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What we see here is deep-rooted implicit racial bias at a much higher level – institutionalised racism. In fact, this is much worse than everyday racism as it’s deeply entrenched and normalised in the minds of a society or an organisation.
A similarly insensitive marketing shambles exploded in the face of senior management of a brand of toothpaste almost 30 years ago. Darlie toothpaste, previously known as Darkie, was forced to rename and rebrand its logotype that depicted a blackface performer, following protests from African Americans and religious groups. But oddly, the Chinese brand name of Darkie – Hak Yan (Black Man) – is still in use in this part of the world.
Many Western critics say Chinese people are insensitive to racial matters. I don’t believe it applies only to Chinese. Most people in general tend not to be too vocal about race issues if there is no immediate threat to their well-being or even their lives.
Racially biased people treat others unequally or even humiliate them because they believe they can. This can also happen when a racist is in a position of power, which leaves a victim powerless to protect themselves.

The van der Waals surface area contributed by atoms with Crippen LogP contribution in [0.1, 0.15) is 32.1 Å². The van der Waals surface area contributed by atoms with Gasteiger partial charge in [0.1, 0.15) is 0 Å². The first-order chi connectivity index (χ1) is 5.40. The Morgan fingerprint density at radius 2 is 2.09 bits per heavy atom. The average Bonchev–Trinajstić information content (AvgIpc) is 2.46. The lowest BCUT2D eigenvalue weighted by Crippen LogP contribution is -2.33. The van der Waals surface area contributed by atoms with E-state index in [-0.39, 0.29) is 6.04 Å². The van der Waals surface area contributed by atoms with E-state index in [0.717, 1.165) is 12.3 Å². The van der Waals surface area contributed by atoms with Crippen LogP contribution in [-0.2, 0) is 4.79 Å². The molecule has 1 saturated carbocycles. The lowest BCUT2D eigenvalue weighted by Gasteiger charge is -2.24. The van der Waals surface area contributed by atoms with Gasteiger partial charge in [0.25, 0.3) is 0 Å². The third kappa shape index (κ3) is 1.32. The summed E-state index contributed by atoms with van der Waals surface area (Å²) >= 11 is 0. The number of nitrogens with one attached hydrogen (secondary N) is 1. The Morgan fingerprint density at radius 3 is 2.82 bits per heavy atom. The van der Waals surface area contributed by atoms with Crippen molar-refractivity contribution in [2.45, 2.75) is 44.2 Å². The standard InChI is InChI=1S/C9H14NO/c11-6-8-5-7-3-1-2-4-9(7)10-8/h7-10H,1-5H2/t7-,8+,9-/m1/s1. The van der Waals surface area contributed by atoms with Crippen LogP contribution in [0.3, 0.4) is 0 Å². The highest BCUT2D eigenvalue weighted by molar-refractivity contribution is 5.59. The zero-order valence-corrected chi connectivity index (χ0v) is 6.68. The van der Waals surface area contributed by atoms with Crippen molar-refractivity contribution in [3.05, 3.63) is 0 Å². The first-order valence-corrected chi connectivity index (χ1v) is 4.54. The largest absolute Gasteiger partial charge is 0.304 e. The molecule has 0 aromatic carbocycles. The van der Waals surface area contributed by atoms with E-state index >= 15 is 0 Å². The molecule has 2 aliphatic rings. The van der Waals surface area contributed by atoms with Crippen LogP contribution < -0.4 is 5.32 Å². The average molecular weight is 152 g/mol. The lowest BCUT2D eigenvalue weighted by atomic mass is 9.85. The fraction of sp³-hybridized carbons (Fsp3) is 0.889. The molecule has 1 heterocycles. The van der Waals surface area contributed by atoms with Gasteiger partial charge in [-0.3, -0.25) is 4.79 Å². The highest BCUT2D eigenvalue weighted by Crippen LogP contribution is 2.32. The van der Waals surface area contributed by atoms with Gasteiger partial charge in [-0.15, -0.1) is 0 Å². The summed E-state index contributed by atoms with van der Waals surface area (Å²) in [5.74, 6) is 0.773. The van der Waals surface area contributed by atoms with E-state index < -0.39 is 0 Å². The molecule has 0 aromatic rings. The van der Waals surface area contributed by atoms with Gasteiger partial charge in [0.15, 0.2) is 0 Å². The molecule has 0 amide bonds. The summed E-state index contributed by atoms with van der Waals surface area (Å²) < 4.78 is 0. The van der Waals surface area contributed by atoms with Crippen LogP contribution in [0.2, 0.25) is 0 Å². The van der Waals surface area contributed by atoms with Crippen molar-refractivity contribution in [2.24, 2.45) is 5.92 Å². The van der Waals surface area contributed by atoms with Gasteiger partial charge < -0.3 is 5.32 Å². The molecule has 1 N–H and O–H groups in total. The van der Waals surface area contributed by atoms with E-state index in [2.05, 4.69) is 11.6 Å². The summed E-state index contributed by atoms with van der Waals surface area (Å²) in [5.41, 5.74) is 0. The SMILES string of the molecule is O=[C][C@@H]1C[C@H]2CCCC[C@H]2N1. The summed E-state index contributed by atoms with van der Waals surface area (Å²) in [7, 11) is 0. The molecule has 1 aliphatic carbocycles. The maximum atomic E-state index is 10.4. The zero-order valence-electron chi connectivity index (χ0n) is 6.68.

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In 2000, I travelled to Sydney with my seven-year-old daughter. At the arrival hall, the immigration officer looked at my daughter’s passport and my own, took a glance at her and casually said to me, “Is she a mongrel?” Without sounding belligerent, I firmly replied, “No, she is my daughter and her name is Myfanwy Hughes. She is half Welsh.”
Although the immigration officer was clearly in the wrong, I was not in a position to argue the point much further, as it could have resulted in them barring us from entry into the country. Then again, in the mind of the officer in question, he may not have realised the weight of his throwaway comment. Nevertheless, it is certainly not an excuse for pervasive racial attitudes.
At the end of the day, we live in a densely populated city which is bursting at the seams with people, and a lot of these people we rub shoulders with on a day-to-day basis are from different cultural and ethnic backgrounds. If we wish to live harmoniously and set a good example for generations to come, then we must endeavour to challenge racial discrimination, even against those in a position of power.
Luisa Tam is a senior editor at the Post